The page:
Pink jasmine, sometimes also called climbing jasmine, can be found under its Latin name "Jasminum polyanthum." (It should not be confused with "J. nudiflorum," which is winter jasmine and has yellow blooms.) Pink jasmine actually has white blooms; however, the buds are pink, which is the reason for the common name. Jasmines are coveted for their lovely scents. Pink jasmine is especially aromatic, with long-lasting blooms that usually appear in mid-spring and last through mid-summer. Pink jasmine is also a vigorous vine and usually needs some type of support on which to climb. (Winter jasmine, on the other hand, is a bush and blooms from late fall through the winter.) If you are interested in incorporating pink jasmine into your own landscape, it is quite easy to plant.
Choose a planting site in full sun. Full sun means at least six hours of direct sunlight each day. In some areas, especially those in the Deep South where there is a lot of sun and humidity, pink jasmine can handle some shade. Before transplanting into your garden, allow the pot of pink jasmine to sit for a few days in the area where you would like to plant it. If it does well, you can go ahead and plant in that area. If you notice that it is wilting or not thriving, then move it to an alternative spot. Repeat this process as many times as necessary until you find an area that the pink jasmine likes.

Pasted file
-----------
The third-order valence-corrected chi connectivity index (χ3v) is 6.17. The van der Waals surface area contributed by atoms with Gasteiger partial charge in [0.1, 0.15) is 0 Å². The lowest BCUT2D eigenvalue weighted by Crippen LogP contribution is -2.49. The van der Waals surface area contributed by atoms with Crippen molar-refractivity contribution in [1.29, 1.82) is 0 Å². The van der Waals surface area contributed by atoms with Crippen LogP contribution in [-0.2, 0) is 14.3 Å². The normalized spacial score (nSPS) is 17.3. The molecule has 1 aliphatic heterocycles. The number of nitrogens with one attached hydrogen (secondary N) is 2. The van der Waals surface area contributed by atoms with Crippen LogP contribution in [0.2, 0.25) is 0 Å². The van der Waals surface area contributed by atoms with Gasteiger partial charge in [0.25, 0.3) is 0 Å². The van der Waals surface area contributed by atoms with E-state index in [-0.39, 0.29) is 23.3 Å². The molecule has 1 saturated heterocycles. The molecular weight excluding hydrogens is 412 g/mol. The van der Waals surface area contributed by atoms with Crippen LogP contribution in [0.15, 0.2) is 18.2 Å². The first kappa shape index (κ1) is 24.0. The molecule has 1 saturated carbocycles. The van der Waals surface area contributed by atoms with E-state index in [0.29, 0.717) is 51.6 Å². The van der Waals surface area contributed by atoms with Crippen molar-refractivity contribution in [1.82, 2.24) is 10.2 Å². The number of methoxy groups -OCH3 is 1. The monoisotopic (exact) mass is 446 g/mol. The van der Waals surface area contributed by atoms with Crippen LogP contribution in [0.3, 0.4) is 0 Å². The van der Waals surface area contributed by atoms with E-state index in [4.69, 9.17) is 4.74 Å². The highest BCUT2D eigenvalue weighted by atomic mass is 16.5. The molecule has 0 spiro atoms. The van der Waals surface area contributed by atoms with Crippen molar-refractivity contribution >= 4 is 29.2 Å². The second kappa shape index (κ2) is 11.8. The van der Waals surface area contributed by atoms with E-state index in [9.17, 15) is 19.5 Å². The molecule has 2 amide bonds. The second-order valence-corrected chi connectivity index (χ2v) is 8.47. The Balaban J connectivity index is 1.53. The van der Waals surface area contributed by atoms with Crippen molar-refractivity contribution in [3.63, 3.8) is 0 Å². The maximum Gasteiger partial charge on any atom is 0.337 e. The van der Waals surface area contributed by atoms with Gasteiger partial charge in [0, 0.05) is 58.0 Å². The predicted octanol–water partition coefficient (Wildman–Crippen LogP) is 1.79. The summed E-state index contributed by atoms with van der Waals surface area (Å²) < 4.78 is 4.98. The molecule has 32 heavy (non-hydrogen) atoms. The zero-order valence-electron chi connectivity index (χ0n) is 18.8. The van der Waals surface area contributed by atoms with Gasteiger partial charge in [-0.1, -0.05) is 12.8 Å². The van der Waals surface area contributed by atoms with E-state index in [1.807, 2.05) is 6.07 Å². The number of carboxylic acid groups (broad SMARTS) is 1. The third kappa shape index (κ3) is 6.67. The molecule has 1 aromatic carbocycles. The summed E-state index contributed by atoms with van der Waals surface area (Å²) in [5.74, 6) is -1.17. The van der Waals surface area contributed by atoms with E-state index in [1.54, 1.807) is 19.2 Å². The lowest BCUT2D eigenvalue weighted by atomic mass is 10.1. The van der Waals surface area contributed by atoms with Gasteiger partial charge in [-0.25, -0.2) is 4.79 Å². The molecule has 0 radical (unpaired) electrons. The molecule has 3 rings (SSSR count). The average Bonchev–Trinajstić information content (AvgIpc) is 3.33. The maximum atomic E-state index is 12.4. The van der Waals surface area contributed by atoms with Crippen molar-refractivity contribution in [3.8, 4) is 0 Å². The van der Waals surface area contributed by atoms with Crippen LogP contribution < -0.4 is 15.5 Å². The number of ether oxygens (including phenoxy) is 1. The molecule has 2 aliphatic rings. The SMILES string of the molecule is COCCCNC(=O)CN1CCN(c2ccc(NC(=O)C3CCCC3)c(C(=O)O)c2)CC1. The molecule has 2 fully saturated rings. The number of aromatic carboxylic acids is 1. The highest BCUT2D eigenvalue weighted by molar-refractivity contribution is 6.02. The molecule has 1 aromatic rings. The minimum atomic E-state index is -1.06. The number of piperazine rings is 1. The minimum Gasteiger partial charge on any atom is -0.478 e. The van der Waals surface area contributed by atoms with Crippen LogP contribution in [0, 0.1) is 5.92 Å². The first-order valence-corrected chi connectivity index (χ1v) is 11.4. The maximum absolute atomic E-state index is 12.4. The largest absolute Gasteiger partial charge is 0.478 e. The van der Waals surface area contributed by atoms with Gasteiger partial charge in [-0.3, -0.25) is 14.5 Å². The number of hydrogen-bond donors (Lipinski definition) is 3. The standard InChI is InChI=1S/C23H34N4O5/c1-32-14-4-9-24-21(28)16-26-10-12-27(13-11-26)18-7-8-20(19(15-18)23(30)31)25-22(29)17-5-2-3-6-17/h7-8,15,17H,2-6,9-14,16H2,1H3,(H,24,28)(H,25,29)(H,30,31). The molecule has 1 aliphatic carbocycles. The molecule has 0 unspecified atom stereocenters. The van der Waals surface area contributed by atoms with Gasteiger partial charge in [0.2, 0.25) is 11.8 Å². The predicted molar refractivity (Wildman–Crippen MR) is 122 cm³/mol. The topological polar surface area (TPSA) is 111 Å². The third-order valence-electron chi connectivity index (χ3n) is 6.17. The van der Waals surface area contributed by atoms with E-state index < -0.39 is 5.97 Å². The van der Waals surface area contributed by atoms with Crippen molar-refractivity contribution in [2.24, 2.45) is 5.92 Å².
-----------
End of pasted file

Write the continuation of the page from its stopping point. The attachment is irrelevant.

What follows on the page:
Dig a hole in rich, fertile soil that can retain moisture during particularly dry periods. If necessary, work lots of organic material into the planting hole.
Place your pink jasmine in the planting hole, fill in with the soil, and mulch. The mulch will also help the soil to retain moisture.
Install the trellis and wrap the longer vines of the pink jasmine around it. This will encourage the vines to climb the trellis as the plant grows. There is usually no need to use any type of twine to secure the vines to the trellis.
Plant in a large container if you live farther north than zone 7. Use rich, fertile soil, and provide a support on which the pink jasmine can climb. Bring your pink jasmine indoors during the winter months.
Consider training your pink jasmine to climb a brick or stone wall or a fence row. Container plants should always be fertilized regularly—usually about once every two to four weeks. Use a balanced fertilizer.
Most species of jasmine like to be kept evenly moist, and the pink jasmine is no exception. Water during particularly dry periods. Do not allow jasmine to dry out completely before watering. Jasmine plants are usually hardy to zone 7. If you have any concerns, however, grow your pink jasmine in a container and overwinter it indoors. Look at the Latin name for your pink jasmine. Some places use the common names—pink jasmine, climbing jasmine and winter jasmine—interchangeably.